So is that what they meant by "self cleaning"?

Basically, "somewhat resistant to debris but not so much to buildup, so clean it at regular intervals or you'll be sorry"?

BKR
8/07/2017 7:06pm,
The sealed DI system has a lot to offer that many don't appreciate. Stoner was really ahead of his time. His system might poop where it eats, but the maintenance cycles are very predictable, and the sealed system keeps out most garbage from the environment. The gas and carbon blowing back into the system does a decent job of clearing debris and unfreezing a stuck bcg. The precision manufacturing ensures that broken components require very little skill to replace.

AKs are reliable, but they are poorly sealed against the environment. When AKs go down, they go down hard.

But easy to take-down and clean. Look at the number of steps involved between the two...

ghost55
8/07/2017 7:42pm,
Oh wow. I guess I got used to the nice plastic magazines and custom lowers that are so available on the civilian market.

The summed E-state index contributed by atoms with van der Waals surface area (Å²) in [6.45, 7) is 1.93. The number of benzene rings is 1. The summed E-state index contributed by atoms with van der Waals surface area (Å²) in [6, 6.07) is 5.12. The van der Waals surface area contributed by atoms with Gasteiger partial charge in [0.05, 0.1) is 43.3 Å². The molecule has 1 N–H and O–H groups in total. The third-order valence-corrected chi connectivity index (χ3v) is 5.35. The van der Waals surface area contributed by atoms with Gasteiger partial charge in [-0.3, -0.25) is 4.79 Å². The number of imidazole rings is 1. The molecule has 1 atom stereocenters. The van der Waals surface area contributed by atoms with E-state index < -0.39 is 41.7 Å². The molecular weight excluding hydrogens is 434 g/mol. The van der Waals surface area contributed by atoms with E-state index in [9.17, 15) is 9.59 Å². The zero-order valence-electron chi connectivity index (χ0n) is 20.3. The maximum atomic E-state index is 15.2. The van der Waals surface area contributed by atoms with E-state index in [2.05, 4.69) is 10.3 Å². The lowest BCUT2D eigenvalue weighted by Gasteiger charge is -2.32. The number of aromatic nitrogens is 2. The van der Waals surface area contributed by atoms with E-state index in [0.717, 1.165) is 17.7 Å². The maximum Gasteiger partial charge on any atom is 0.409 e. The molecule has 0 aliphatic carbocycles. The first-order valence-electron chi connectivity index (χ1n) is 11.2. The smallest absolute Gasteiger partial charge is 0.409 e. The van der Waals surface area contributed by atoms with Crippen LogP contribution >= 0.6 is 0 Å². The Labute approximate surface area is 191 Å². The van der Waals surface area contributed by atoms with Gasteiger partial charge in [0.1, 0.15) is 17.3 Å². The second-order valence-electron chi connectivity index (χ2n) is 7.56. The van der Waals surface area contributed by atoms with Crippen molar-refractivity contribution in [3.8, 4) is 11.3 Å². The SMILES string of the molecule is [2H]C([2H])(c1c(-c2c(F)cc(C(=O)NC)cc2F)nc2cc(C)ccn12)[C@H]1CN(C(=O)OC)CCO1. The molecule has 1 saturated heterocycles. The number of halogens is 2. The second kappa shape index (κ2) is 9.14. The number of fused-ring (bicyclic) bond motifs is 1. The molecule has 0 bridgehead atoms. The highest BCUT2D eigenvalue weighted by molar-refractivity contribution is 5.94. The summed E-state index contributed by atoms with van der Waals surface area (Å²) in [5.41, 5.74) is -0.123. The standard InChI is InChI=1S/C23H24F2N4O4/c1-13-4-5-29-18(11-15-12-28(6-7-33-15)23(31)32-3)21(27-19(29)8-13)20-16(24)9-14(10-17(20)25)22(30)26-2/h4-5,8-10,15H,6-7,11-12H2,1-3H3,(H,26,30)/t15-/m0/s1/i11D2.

Most lowers are still made out of aluminum. There are some polymer and magnesium lowers, but those generally suck and break more easily.

Wounded Ronin
8/07/2017 9:12pm,
Most lowers are still made out of aluminum. There are some polymer and magnesium lowers, but those generally suck and break more easily.

You can get a nice steel lower if you want a heavy rifle for shooting from a rest. :3

ghost55
8/07/2017 9:30pm,
You can get a nice steel lower if you want a heavy rifle for shooting from a rest. :3

I mean, I guess. I'm not sure I would ever want to though.

Cassius
8/09/2017 9:41pm,
So is that what they meant by "self cleaning"?